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Many of his books are...

His many books are...

Many books of him/himself/John/Alex/etc...

Would you kindly tell me the exact difference between these?

  • possible duplicate of Usage of "many" vs "many a"? – FumbleFingers Jan 25 '14 at 17:28
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    Your third example has the wrong form. It should be "many books of his", "many books of John's", and so forth. It means the same thing as the first one, but would be used much less frequently. – Peter Shor Jan 25 '14 at 18:36
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Maybe I can explain the difference in the sentences by telling you that not all of the sentences are correct.

The first sentence is correct:

Many of his books are fantasy novels/crime novels. Many of his priceless books were destroyed in the fire. I enjoyed reading many of his books.

The second sentence His many books . . . is a formal style of English, but most people don't speak or write like this. Most people write and say: *Many of his _*.

Many of his books . . . as you wrote in the first sentence.

The third sentence is also grammatically false and would not be spoken or written by a native-English speaker. This is not English sentence structure. Again, the correct way to express this thought is:

Many of his books/John's books/her books were stolen during the burglary.

In English, you can never say Many books of himself. The most common way to say this is expressed in your first sentence, Many of his books . . .

To avoid grammatical or structural mistakes, it's best to use basic language or language that is in common use.

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    Actually, the second sentence is merely florid, not ungrammatical. Compare Her many accomplishments merit high praise. This construction (there are many, many constructions with many) presupposes that she has many accomplishments, and asserts that they merit high praise. Many of her accomplishments merit high praise says something rather different, and much less fulsome. – John Lawler Jan 25 '14 at 17:53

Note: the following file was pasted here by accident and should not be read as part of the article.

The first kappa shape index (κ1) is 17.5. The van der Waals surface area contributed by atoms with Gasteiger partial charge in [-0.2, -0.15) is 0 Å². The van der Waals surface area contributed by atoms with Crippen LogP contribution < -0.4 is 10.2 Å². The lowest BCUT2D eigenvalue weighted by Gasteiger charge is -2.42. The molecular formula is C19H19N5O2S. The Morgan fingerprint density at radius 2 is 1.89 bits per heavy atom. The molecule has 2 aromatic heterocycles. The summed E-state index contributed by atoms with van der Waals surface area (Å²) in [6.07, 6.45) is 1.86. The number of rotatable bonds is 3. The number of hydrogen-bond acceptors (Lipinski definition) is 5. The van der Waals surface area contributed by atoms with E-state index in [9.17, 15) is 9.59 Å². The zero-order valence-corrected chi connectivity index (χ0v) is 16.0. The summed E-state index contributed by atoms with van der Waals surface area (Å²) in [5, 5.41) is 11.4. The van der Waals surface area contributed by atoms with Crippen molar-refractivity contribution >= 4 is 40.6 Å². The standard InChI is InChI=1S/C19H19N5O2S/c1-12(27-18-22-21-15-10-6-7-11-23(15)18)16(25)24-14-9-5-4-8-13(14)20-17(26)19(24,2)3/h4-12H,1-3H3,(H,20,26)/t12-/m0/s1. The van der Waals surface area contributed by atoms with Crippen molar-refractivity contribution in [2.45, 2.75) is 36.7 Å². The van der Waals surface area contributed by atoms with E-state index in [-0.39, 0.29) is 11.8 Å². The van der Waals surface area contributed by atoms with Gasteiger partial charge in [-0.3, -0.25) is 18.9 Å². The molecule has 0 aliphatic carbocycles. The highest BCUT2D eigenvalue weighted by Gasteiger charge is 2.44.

• @John Lawler. I did hesitate saying His many books . . . was not correct English. As a long-time EFL instructor abroad, I've learned to simply explanations so as to not overwhelm low-level learners. You'll agree, though, that it's not common usage and it's unlikely that any non-native learner of English will be speaking or writing at this level of the language. I'll edit it to that effect. – Babs Jan 25 '14 at 18:11
  • @Babs: Yeah, that's what I meant by 'florid'. Suitable for introductions of distinguished speakers by local custardheads, and the like. I started off my career with EFL, too (back when everybody called it "EFL", in fact). – John Lawler Jan 25 '14 at 18:26
  • @Babs: In light of your edit, I've cancelled my downvote and deleted the first comment. But I will just say that I don't think ELU is the right site for a non-native learner of English to be asking this type of question. By implication, the answers here should not be pitched at that level (but your approach would certainly be more than welcome on English Language Learners, so I do urge you to check that out). – FumbleFingers Jan 25 '14 at 21:07

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